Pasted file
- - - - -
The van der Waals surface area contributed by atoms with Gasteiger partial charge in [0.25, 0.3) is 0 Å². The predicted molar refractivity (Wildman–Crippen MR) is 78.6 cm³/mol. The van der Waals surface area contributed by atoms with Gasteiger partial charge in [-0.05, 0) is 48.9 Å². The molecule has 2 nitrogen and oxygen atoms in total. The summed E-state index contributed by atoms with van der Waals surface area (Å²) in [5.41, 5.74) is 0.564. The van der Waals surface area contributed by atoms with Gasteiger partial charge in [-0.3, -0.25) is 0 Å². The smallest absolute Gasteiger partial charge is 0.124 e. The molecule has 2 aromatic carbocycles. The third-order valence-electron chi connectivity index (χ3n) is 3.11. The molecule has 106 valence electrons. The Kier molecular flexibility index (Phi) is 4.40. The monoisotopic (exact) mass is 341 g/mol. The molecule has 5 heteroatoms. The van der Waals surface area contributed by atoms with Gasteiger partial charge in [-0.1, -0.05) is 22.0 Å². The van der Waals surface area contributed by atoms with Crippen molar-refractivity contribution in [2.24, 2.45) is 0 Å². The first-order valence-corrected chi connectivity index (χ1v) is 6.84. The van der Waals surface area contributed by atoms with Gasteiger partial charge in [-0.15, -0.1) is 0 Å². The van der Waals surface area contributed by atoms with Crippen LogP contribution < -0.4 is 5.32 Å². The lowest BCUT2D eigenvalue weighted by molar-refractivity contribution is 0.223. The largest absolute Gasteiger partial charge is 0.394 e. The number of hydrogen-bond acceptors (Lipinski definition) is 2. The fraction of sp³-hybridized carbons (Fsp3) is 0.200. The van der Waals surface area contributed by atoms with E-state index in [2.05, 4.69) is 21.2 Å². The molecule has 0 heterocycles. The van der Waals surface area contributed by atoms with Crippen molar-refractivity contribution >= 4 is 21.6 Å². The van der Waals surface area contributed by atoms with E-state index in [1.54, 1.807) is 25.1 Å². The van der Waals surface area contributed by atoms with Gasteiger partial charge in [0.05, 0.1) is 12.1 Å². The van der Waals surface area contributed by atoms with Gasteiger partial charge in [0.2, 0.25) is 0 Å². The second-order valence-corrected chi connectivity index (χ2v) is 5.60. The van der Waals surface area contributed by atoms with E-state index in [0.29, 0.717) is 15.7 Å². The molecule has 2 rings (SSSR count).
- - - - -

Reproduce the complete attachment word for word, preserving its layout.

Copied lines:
The van der Waals surface area contributed by atoms with Gasteiger partial charge in [0.25, 0.3) is 0 Å². The predicted molar refractivity (Wildman–Crippen MR) is 78.6 cm³/mol. The van der Waals surface area contributed by atoms with Gasteiger partial charge in [-0.05, 0) is 48.9 Å². The molecule has 2 nitrogen and oxygen atoms in total. The summed E-state index contributed by atoms with van der Waals surface area (Å²) in [5.41, 5.74) is 0.564. The van der Waals surface area contributed by atoms with Gasteiger partial charge in [-0.3, -0.25) is 0 Å². The smallest absolute Gasteiger partial charge is 0.124 e. The molecule has 2 aromatic carbocycles. The third-order valence-electron chi connectivity index (χ3n) is 3.11. The molecule has 106 valence electrons. The Kier molecular flexibility index (Phi) is 4.40. The monoisotopic (exact) mass is 341 g/mol. The molecule has 5 heteroatoms. The van der Waals surface area contributed by atoms with Gasteiger partial charge in [-0.1, -0.05) is 22.0 Å². The van der Waals surface area contributed by atoms with Crippen molar-refractivity contribution in [2.24, 2.45) is 0 Å². The first-order valence-corrected chi connectivity index (χ1v) is 6.84. The van der Waals surface area contributed by atoms with Gasteiger partial charge in [-0.15, -0.1) is 0 Å². The van der Waals surface area contributed by atoms with Crippen LogP contribution < -0.4 is 5.32 Å². The lowest BCUT2D eigenvalue weighted by molar-refractivity contribution is 0.223. The largest absolute Gasteiger partial charge is 0.394 e. The number of hydrogen-bond acceptors (Lipinski definition) is 2. The fraction of sp³-hybridized carbons (Fsp3) is 0.200. The van der Waals surface area contributed by atoms with E-state index in [2.05, 4.69) is 21.2 Å². The molecule has 0 heterocycles. The van der Waals surface area contributed by atoms with Crippen molar-refractivity contribution >= 4 is 21.6 Å². The van der Waals surface area contributed by atoms with E-state index in [1.54, 1.807) is 25.1 Å². The van der Waals surface area contributed by atoms with Gasteiger partial charge in [0.05, 0.1) is 12.1 Å². The van der Waals surface area contributed by atoms with Gasteiger partial charge in [0.2, 0.25) is 0 Å². The second-order valence-corrected chi connectivity index (χ2v) is 5.60. The van der Waals surface area contributed by atoms with E-state index in [0.29, 0.717) is 15.7 Å². The molecule has 2 rings (SSSR count).